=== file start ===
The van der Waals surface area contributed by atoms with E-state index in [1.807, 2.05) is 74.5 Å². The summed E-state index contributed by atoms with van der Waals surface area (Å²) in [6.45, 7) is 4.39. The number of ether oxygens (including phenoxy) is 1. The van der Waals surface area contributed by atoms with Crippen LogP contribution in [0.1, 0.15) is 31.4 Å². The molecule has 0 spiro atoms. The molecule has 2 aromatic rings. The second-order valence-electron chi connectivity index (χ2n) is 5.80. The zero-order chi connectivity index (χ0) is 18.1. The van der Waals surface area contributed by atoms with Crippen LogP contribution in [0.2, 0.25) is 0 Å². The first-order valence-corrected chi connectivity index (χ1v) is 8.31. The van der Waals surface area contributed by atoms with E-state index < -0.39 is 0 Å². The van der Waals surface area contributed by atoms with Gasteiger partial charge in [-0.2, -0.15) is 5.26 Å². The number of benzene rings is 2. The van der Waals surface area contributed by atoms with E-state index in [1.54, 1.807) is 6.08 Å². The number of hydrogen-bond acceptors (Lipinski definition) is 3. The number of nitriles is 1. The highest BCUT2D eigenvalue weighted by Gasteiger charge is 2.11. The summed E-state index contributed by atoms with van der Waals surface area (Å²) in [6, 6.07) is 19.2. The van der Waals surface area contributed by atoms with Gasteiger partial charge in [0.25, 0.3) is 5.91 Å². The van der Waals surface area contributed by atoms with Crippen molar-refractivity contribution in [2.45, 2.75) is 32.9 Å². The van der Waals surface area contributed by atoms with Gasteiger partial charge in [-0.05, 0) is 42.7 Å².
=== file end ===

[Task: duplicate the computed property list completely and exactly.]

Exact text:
The van der Waals surface area contributed by atoms with E-state index in [1.807, 2.05) is 74.5 Å². The summed E-state index contributed by atoms with van der Waals surface area (Å²) in [6.45, 7) is 4.39. The number of ether oxygens (including phenoxy) is 1. The van der Waals surface area contributed by atoms with Crippen LogP contribution in [0.1, 0.15) is 31.4 Å². The molecule has 0 spiro atoms. The molecule has 2 aromatic rings. The second-order valence-electron chi connectivity index (χ2n) is 5.80. The zero-order chi connectivity index (χ0) is 18.1. The van der Waals surface area contributed by atoms with Crippen LogP contribution in [0.2, 0.25) is 0 Å². The first-order valence-corrected chi connectivity index (χ1v) is 8.31. The van der Waals surface area contributed by atoms with E-state index < -0.39 is 0 Å². The van der Waals surface area contributed by atoms with Gasteiger partial charge in [-0.2, -0.15) is 5.26 Å². The number of benzene rings is 2. The van der Waals surface area contributed by atoms with E-state index in [1.54, 1.807) is 6.08 Å². The number of hydrogen-bond acceptors (Lipinski definition) is 3. The number of nitriles is 1. The highest BCUT2D eigenvalue weighted by Gasteiger charge is 2.11. The summed E-state index contributed by atoms with van der Waals surface area (Å²) in [6, 6.07) is 19.2. The van der Waals surface area contributed by atoms with Gasteiger partial charge in [0.25, 0.3) is 5.91 Å². The van der Waals surface area contributed by atoms with Crippen molar-refractivity contribution in [2.45, 2.75) is 32.9 Å². The van der Waals surface area contributed by atoms with Gasteiger partial charge in [-0.05, 0) is 42.7 Å².